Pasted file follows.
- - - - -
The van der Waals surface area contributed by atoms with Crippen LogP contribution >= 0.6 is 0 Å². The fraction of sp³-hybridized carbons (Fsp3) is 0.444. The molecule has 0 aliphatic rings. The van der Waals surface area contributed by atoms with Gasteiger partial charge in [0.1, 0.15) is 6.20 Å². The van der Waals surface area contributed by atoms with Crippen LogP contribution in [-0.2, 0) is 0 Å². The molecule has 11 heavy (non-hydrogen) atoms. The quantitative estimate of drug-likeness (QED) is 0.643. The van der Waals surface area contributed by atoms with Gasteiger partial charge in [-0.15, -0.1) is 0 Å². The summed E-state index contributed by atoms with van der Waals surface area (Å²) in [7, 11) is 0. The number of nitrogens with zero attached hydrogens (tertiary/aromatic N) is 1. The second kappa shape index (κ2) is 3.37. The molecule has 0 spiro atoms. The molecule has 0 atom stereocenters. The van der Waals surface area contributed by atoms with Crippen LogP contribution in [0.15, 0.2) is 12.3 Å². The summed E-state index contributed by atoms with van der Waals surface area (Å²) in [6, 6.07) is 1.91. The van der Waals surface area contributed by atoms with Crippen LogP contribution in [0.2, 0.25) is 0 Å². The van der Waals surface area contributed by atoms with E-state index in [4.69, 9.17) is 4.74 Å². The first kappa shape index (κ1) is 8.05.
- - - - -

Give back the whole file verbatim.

The van der Waals surface area contributed by atoms with Crippen LogP contribution >= 0.6 is 0 Å². The fraction of sp³-hybridized carbons (Fsp3) is 0.444. The molecule has 0 aliphatic rings. The van der Waals surface area contributed by atoms with Gasteiger partial charge in [0.1, 0.15) is 6.20 Å². The van der Waals surface area contributed by atoms with Crippen LogP contribution in [-0.2, 0) is 0 Å². The molecule has 11 heavy (non-hydrogen) atoms. The quantitative estimate of drug-likeness (QED) is 0.643. The van der Waals surface area contributed by atoms with Gasteiger partial charge in [-0.15, -0.1) is 0 Å². The summed E-state index contributed by atoms with van der Waals surface area (Å²) in [7, 11) is 0. The number of nitrogens with zero attached hydrogens (tertiary/aromatic N) is 1. The second kappa shape index (κ2) is 3.37. The molecule has 0 spiro atoms. The molecule has 0 atom stereocenters. The van der Waals surface area contributed by atoms with Crippen LogP contribution in [0.15, 0.2) is 12.3 Å². The summed E-state index contributed by atoms with van der Waals surface area (Å²) in [6, 6.07) is 1.91. The van der Waals surface area contributed by atoms with Crippen LogP contribution in [0.2, 0.25) is 0 Å². The van der Waals surface area contributed by atoms with E-state index in [4.69, 9.17) is 4.74 Å². The first kappa shape index (κ1) is 8.05.